[] Transcribe February, 15 2003, by Wendell R. Evans 

Letter from A. M. Whitteker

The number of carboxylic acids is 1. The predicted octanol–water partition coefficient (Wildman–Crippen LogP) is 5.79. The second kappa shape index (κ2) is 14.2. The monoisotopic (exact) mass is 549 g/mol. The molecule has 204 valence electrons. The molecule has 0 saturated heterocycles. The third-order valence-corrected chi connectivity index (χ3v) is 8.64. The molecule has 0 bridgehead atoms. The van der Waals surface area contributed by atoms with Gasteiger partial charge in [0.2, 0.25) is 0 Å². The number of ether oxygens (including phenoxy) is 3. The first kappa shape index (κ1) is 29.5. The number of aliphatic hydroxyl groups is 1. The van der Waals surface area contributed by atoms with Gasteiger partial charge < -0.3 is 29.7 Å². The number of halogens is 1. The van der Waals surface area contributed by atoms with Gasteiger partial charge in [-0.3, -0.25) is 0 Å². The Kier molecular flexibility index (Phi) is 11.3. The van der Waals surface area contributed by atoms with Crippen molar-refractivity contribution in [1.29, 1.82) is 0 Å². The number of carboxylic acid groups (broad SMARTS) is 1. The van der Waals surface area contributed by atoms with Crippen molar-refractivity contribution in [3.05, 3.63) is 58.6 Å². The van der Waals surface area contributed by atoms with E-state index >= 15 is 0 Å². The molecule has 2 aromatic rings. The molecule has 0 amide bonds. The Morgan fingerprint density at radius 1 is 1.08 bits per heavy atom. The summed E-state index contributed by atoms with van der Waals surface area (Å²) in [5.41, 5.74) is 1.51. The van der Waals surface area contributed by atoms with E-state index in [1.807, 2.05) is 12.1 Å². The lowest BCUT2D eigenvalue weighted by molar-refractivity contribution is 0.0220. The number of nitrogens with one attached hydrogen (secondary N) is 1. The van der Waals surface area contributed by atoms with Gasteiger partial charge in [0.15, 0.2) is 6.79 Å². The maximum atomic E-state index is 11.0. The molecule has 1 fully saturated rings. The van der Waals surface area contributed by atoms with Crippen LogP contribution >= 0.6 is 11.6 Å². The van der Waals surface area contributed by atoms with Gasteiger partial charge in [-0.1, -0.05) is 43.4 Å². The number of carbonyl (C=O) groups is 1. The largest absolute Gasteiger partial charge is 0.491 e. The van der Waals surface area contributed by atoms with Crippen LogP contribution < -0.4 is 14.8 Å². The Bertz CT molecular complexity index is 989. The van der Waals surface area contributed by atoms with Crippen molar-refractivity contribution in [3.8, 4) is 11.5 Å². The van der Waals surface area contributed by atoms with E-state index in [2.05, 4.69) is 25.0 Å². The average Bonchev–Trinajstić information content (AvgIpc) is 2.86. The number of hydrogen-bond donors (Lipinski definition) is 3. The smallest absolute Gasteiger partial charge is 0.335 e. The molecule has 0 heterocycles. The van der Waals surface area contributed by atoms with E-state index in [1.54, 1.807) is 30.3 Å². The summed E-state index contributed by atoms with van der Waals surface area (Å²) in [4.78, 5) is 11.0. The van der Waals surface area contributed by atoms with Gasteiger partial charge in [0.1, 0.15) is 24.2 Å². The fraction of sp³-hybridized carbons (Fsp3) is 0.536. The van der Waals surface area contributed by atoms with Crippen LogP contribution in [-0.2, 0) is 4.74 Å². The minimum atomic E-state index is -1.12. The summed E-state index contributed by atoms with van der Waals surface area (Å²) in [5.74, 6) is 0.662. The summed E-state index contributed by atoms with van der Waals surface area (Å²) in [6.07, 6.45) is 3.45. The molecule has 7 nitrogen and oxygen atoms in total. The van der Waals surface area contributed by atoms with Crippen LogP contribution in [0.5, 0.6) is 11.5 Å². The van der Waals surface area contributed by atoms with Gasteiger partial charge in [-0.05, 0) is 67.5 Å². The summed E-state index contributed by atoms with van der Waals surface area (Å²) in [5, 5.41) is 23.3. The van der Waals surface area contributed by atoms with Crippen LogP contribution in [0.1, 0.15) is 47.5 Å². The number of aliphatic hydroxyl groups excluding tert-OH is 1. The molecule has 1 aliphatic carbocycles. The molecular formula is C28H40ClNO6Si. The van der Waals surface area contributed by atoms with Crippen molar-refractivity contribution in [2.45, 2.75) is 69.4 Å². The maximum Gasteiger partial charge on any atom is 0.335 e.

Camp at Washington N.C. Friday May 12th 1863

Dear Brother and Sister: